By LUKE ALLNUTT
Something strange is happening in Belarus. In recent weeks, most of the country's political prisoners have been released in what authoritarian President Alexander Lukashenko has described as a "goodwill gesture." He also recently gave the European Commission the go-ahead to set up a branch in Minsk. This is an unprecedented opportunity for the West -- and in particular the European Union -- to engage Belarus.
Make no mistake: There is no real "goodwill" here. Rather, President Lukashenko is well aware that the West won't open relations with Belarus unless he releases the dissidents -- the politicians, journalists and youth activists who dared to disagree with his cuckoo economic policies and heavy-handed police tactics. And Mr. Lukashenko is now in desperate need of new friends.
The president's popularity depends on economic stability. With the help of heavily subsidized Russian gas, Belarus managed to avoid economic shock therapy throughout the 1990s. Look east to Russia, the president used to say, and see how your former comrades are suffering as a result of economic reforms. Take comfort in your run-down collective farms and cheap bread.
But ever since Russia doubled the amount Belarus has to pay for natural gas in 2007 to $100 per 1,000 cubic meters from $46 per 1,000 cubic meters, Mr. Lukashenko's position has become far more precarious. Although Russia is still a benefactor -- in December, Moscow approved a $1.5 billion loan for Belarus -- it is a more prudent and less benevolent one. Mr. Lukashenko complained recently that Russia's state-controlled gas monopoly, Gazprom, had threatened to double once again the price Belarus pays for natural gas.
So Mr. Lukashenko's change of heart is certainly tactical. But that change could still become permanent if the West prods him along while keeping in mind his record of erratic overtures and attempts to play Russia and the West off one another.
Western institutions should insist that their demands be met. For starters, that means releasing Alexander Kozulin, who after running for president in 2006 was sentenced to five and a half years in prison for staging antigovernment protests. (After going on hunger strike, and amid stout pressure from the West, Mr. Kozulin was released for three days to attend his wife's Feb. 27 funeral.) Mr. Lukashenko must also vow to put an end to the repression of dissenters, release all political prisoners, stop clamping down on media and NGOs, and hold free and fair elections.
Already back in 2006 the EU offered to ease restrictions if Mr. Lukasheno complied with these demands. Brussels would then make travel to EU countries easier for Belarusan citizens, increase trade cooperation and offer Belarusan students scholarships at European universities. As a further incentive for reforms, the West may want to rethink its policy of sanctions and travel bans on senior officials. In the end, the West may have little choice but to work with Mr. Lukashenko. With its woeful, fractious opposition, Belarus is not a candidate for a "color revolution" a la Ukraine or Georgia. A young and healthy leader, Mr. Lukashenko is relatively popular at home, particularly outside urban centers. Like other parts of postcommunist Europe, Belarus is a land of political chameleons and short memories; a reform-minded Lukashenko is less impossible than it might seem.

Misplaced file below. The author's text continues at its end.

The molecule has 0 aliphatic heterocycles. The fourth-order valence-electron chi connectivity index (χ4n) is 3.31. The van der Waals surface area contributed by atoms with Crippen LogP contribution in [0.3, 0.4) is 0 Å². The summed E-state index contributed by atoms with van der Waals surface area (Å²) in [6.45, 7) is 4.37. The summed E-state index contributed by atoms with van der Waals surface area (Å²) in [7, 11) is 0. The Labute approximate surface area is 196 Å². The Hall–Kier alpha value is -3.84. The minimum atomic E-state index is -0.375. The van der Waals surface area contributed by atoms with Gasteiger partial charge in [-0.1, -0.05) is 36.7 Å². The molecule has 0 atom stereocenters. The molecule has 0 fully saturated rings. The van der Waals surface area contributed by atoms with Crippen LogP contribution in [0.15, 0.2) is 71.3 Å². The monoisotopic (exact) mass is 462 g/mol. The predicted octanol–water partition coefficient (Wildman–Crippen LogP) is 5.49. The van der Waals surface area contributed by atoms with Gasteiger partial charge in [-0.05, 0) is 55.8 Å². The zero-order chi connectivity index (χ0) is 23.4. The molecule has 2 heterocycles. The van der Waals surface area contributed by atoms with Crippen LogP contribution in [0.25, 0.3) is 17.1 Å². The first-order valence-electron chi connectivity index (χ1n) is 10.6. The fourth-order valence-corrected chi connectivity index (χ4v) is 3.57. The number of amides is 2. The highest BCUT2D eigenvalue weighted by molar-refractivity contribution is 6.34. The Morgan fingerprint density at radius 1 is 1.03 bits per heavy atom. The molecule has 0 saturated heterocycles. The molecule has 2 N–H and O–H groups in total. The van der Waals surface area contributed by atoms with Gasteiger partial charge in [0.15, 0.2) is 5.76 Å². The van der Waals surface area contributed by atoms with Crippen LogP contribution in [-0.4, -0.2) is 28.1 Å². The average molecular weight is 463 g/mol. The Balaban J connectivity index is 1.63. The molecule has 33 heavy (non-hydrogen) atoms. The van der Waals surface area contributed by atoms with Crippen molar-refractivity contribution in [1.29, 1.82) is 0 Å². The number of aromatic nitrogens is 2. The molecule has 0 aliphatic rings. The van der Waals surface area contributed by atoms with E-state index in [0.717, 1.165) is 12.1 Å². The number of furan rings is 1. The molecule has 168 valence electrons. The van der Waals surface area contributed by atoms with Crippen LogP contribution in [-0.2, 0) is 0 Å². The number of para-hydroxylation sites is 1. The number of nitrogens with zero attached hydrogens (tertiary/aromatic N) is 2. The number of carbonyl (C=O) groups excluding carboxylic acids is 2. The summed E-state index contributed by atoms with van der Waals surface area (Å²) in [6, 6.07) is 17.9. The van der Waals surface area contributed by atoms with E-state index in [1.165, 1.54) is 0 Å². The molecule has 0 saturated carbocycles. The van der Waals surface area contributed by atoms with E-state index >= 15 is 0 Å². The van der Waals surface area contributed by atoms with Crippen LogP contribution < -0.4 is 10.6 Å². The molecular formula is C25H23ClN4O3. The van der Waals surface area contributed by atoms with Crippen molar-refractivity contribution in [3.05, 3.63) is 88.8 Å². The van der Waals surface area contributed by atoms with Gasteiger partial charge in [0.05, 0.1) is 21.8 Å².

Belarus has always been something of an oddity for Western policy makers. There are no ethnic conflicts to pull on the heart strings, and it has decrepit refrigerator and tractor factories instead of oil and gas. But the country is still important. Twenty percent of the EU's gas imports from Russia go through Belarus. And with the Kremlin happy to play energy politics, sometimes turning off its neighbors' gas -- or at least reducing the flow, as Gazprom has done twice in recent weeks to Ukraine -- the EU needs stable and friendly transit countries on its borders.
But there is also a strong moral imperative for engaging, rather than isolating, Mr. Lukashenko. More than ever, Russia is setting the tone in the former Soviet Union, and its message is unhelpful to the people of the region. Whereas the West, trumpeting the virtues of civil society, democracy and the rule of law, once was seen as a beacon, now Russia, with its message of criminal capitalism, misuse of state resources and gross rights violations, is increasingly becoming a working model for many of its neighbors. Moscow has no interest in a more open Belarus. And beyond empty pan-Slavic rhetoric or the occasional dalliance with the idea of a Russia-Belarus union, the Kremlin likewise has no regard for the welfare of the Belarusan people.
If the Lukashenko regime is serious about opening up to the West and attracting foreign investment, political reforms will be unavoidable. Without secure property rights, a well-functioning judiciary and an end to corruption, foreign money is unlikely to pour into Belarus. And President Lukashenko seems to realize this. In another step in the right direction, he rescinded Tuesday the "golden share" rule with which the state could control private companies. Western engagement can ensure that more such steps will follow.